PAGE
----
Physiotherapists are trained in the evaluation and treatment of injuries and movement disorders, which may include children who have fallen behind their peers athletically. If your child is not good at sports and is falling behind his or her peers due to developmental delays, physical limitations, or injuries, we can likely help to correct them which will lead to a more satisfying and enjoyable sport experience for your child. Here are 3 common areas where physiotherapists can help:
1. Muscle imbalances
Your child may have some muscles that have grown stronger or faster than others. This can create imbalances causing pain, abnormal movement mechanics, or coordination deficits that can affect how well he or she plays. Tight muscles can also cause decreased performance by restricting movements. Over time these imbalances might also create psychological issues with your child and lead them to not want to participate in sports.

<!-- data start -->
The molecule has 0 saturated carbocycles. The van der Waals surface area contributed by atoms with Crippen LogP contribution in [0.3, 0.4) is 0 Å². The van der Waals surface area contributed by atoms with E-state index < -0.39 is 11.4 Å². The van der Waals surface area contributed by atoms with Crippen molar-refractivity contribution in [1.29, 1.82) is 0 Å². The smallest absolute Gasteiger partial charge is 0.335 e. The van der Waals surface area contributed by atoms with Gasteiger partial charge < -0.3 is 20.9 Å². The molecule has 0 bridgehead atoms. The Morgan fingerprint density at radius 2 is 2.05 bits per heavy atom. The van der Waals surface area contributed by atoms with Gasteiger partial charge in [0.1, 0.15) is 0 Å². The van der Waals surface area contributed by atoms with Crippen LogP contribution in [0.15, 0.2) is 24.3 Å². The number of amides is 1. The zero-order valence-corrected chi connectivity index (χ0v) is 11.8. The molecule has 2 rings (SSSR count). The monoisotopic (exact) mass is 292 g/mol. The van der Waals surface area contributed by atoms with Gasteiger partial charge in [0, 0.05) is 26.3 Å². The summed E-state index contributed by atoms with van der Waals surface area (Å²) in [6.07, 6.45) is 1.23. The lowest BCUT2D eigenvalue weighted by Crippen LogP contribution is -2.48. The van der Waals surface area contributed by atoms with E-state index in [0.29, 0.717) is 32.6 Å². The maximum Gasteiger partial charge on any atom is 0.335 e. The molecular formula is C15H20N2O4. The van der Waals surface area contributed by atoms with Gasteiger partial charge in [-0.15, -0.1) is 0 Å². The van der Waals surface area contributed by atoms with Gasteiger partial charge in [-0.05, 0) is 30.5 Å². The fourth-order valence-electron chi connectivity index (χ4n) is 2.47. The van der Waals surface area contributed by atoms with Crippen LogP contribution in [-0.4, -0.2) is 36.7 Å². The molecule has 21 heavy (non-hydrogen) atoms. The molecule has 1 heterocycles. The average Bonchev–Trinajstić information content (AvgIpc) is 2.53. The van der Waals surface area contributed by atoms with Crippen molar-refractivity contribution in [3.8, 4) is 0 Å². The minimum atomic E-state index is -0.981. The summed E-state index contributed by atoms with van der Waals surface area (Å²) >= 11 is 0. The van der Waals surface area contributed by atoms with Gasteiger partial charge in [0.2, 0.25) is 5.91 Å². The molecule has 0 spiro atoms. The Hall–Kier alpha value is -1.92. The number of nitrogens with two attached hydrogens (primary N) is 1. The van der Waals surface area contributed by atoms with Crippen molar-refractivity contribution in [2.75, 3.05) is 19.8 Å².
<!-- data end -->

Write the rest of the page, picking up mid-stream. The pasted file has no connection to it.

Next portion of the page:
A recent or large growth spurt in your child can cause significant coordination issues. Sometimes your child’s body can outgrow their own ability to control it. Imagine what it would be like to go from riding a really small compact car to a large semi overnight! All the main functions are still the same, but it will take time to get to know how to drive such a large vehicle. A growing body works the same. Your child will likely grow out of it…. or more correctly…. in to it, over time. Physiotherapists can also help your child learn his or her new body quicker by challenging the coordination and forcing a quicker learning process.
Your child may not be as fast as the next child or throw as hard for many reasons. And as physiotherapists our goal is not to make your child the fastest runner or throw the hardest fastball at school. But what we will look at is the child’s running or throwing mechanics, posture, alignment, strength, and flexibility, which may give us an indication what physical things may be limiting them and what they can do to correct them.
Whether your child is an average athlete or lags behind his peers, he may also just be a late bloomer. Late bloomers tend to receive less social support and reinforcement from parents, coaches, and peers. So we encourage you to be supportive of your child and praise the effort, not just the results. If you do feel like there are developmental issues please stop by and see us at one of our clinics and we can assess where we can help.